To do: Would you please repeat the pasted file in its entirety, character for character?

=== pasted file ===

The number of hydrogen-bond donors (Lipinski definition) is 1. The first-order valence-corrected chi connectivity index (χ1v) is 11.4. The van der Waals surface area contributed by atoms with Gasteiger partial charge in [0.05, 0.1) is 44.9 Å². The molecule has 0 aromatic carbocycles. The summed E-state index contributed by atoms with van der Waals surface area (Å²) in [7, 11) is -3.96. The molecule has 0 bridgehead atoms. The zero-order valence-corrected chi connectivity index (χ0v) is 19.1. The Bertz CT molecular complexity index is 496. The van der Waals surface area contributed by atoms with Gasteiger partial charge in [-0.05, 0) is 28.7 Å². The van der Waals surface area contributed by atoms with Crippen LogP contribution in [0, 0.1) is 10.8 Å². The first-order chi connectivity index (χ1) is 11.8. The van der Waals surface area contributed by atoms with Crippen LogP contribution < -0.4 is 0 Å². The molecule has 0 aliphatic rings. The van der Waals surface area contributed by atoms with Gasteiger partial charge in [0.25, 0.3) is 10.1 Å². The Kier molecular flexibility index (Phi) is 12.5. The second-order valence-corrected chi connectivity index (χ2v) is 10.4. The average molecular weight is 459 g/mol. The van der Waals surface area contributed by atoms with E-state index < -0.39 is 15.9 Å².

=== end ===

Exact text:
The number of hydrogen-bond donors (Lipinski definition) is 1. The first-order valence-corrected chi connectivity index (χ1v) is 11.4. The van der Waals surface area contributed by atoms with Gasteiger partial charge in [0.05, 0.1) is 44.9 Å². The molecule has 0 aromatic carbocycles. The summed E-state index contributed by atoms with van der Waals surface area (Å²) in [7, 11) is -3.96. The molecule has 0 bridgehead atoms. The zero-order valence-corrected chi connectivity index (χ0v) is 19.1. The Bertz CT molecular complexity index is 496. The van der Waals surface area contributed by atoms with Gasteiger partial charge in [-0.05, 0) is 28.7 Å². The van der Waals surface area contributed by atoms with Crippen LogP contribution in [0, 0.1) is 10.8 Å². The first-order chi connectivity index (χ1) is 11.8. The van der Waals surface area contributed by atoms with Crippen LogP contribution < -0.4 is 0 Å². The molecule has 0 aliphatic rings. The van der Waals surface area contributed by atoms with Gasteiger partial charge in [0.25, 0.3) is 10.1 Å². The Kier molecular flexibility index (Phi) is 12.5. The second-order valence-corrected chi connectivity index (χ2v) is 10.4. The average molecular weight is 459 g/mol. The van der Waals surface area contributed by atoms with E-state index < -0.39 is 15.9 Å².